Practices Explored For Keeping Buildings Clean

AUSTIN, TX — Just because a building is given a clean bill of health doesn’t mean that the cleaning process ends. “The work doesn’t end when remediation is over,” said Steve Ashkins of Healthy Housekeeping Solutions.

At the recent Healthy Indoor Environments (HIE) 2002 Conference, Ashkins gave some statistics that supported his reasons for maintaining clean buildings: 4.8 million children suffer from asthma; cancer is the No. 1 related cause of death in children each year (8,500 children are diagnosed with cancer each year); and some cases of autism and learning disabilities (including hyperactivity) are attributed to poor IAQ.

“There are productivity losses at work, up to 30% more errors, over 7% worker slowdown,” Ashkins added. “Billions are spent each year on productivity and health costs.”

Ashkins said that the mere presence of dust should be taken seriously by building owners and managers. “Dust is a living, vibrant source of contamination,” he said. “We need to convince building occupants that dust is not an appearance issue; it is a health issue.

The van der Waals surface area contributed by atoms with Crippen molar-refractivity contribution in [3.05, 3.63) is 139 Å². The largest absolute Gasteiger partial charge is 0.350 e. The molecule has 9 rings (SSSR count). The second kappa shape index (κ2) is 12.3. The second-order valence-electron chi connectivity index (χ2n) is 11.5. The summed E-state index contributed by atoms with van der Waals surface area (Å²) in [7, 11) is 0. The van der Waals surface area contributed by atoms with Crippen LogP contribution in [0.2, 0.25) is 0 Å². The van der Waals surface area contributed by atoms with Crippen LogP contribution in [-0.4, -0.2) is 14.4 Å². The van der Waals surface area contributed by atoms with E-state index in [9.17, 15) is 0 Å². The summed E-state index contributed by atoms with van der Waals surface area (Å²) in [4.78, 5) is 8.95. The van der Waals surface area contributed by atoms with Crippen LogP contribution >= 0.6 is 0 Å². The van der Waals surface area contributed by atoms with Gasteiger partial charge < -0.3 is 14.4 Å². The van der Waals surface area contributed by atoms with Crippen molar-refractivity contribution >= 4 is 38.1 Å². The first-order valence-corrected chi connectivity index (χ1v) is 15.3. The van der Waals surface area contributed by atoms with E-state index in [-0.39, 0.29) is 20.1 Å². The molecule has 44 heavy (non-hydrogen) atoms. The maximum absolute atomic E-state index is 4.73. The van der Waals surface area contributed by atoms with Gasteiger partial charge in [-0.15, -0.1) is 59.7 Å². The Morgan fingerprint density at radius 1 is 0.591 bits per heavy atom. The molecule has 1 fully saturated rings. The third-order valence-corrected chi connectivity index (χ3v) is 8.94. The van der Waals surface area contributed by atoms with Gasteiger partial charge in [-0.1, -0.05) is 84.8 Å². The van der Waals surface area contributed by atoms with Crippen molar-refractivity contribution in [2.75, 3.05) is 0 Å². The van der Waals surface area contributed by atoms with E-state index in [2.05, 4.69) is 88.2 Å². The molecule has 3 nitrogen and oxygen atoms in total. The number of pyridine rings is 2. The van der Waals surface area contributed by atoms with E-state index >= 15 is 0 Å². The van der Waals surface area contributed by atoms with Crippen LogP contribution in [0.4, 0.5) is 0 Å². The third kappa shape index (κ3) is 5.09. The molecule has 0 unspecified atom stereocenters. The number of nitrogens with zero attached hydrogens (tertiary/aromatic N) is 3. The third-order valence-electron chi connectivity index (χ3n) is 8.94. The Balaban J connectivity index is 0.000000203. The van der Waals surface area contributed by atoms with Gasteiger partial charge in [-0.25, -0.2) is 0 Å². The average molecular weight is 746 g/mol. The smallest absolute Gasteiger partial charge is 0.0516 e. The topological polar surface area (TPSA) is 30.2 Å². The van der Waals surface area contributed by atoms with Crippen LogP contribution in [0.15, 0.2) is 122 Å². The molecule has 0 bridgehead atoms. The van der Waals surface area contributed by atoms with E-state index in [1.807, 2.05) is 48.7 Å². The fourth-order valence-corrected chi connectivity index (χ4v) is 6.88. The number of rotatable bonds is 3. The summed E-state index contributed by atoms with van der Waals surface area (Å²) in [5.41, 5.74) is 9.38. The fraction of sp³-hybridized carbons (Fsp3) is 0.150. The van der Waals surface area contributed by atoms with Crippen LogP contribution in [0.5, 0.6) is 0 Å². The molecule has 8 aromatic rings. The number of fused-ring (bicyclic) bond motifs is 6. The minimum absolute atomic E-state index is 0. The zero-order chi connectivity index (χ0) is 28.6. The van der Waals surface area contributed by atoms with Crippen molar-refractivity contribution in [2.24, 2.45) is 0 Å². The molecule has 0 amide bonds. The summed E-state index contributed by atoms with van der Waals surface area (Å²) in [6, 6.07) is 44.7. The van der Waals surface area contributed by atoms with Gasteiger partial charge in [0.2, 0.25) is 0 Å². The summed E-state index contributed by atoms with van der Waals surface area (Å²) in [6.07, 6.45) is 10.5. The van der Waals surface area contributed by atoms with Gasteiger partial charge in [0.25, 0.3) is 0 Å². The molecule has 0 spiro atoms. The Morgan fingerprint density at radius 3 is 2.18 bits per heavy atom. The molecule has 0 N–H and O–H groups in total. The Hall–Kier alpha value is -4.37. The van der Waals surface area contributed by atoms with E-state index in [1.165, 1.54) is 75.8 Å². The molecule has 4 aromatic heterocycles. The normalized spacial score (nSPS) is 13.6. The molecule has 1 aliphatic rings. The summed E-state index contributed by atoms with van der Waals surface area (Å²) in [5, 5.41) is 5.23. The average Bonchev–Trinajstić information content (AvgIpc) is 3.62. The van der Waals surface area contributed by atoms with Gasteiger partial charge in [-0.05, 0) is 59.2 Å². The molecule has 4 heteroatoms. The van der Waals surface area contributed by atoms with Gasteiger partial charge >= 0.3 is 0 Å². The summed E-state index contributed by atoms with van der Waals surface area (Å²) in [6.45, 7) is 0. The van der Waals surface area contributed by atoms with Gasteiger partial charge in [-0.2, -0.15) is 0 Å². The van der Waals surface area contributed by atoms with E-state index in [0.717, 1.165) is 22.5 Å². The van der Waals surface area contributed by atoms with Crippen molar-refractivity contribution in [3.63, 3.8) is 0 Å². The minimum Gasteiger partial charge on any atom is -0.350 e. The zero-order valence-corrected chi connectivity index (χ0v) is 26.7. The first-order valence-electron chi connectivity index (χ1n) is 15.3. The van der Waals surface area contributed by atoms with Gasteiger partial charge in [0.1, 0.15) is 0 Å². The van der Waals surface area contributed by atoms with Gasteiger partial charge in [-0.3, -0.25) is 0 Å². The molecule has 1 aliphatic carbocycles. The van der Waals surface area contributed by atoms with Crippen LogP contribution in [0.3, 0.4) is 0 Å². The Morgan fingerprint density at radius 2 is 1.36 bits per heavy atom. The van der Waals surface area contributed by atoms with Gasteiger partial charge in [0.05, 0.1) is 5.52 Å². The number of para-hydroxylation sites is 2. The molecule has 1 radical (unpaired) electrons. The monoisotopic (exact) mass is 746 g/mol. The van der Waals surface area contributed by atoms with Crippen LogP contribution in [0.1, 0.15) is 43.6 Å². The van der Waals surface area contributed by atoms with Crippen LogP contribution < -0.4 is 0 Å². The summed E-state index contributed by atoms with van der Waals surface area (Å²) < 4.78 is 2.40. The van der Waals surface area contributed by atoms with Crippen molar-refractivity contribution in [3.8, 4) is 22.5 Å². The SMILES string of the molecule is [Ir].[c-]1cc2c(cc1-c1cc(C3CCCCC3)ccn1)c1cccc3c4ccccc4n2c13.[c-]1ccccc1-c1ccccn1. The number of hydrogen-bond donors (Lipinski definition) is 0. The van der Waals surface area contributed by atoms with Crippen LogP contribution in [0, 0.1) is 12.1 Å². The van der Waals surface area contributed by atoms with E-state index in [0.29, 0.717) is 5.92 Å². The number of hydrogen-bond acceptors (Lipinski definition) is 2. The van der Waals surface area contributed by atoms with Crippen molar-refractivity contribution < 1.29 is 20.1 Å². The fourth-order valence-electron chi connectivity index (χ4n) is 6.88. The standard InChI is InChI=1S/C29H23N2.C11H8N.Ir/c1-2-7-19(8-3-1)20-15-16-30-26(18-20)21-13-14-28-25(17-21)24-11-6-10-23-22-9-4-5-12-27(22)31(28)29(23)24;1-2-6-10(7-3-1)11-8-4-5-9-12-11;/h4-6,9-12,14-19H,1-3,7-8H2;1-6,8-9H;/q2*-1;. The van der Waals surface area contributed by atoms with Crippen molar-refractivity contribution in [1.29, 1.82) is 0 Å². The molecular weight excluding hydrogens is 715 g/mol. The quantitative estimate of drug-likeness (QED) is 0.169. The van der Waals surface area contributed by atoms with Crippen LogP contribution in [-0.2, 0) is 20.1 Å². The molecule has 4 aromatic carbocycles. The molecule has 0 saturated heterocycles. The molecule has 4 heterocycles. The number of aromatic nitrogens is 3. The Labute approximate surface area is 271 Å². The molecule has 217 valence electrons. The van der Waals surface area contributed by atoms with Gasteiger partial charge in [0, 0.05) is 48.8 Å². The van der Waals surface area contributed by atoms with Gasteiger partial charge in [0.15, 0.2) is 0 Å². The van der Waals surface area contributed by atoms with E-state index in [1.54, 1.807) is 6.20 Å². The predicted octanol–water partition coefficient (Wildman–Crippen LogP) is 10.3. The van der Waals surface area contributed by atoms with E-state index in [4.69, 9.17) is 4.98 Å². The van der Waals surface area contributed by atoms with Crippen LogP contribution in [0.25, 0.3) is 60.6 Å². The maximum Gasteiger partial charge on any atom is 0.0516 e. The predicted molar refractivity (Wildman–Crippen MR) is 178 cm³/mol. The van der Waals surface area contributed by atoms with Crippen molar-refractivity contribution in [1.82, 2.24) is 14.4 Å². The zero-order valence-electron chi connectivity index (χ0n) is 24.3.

“Cleaning is a means of extracting contaminants, not a way to make things look nice,” he continued. “But cleaning is also a source of contamination.”

Ashkins said that 5 billion lbs of chemicals are used a year to clean buildings. An additional 4.5 billion lb of paper are used. He noted that some of the paper contains bleach, a dioxin.

“Cleaning should be a low-cost health-intervention strategy,” he said. “We are trying to introduce ‘green cleaning,’ which are cleaning products which will not harm the environment.”


Ashkins listed more than 20 cleaning tips, including:

  • Clean frequently.
  • Begin cleaning outdoors.
  • Use entry mats.
  • Remove shoes.
  • Minimize clutter.
  • Use hard flooring.
  • Dust and vacuum.
  • Clean or replace upholstered furniture.
  • Clean or replace draperies or horizontal blinds.
  • Change air filters (label with tape when last replaced).
  • Manage temperature, humidity, and ventilation.
  • Wash mattress covers and pillow covers.
  • Use care with “homemade” cleaning recipes.
  • Select the safest cleaning products.
  • Keep food areas clean.
  • Keep food in sealed containers.
  • Manage trash and receptacles.
  • Minimize the use and storage of pesticides.
  • Keep pets outdoors.
  • Use care with house plants — don’t overwater or leave on carpeting.
  • Stop smoking.

    Ashkins also quoted commercial-institutional cleaning tips from ASTME 1971-58, including utilizing a written maintenance plan, using environmentally friendly cleaning products, and practicing integrated pest management.

    “If you change the habitat, bugs will not want to come back,” he said.

    Publication date: 06/03/2002

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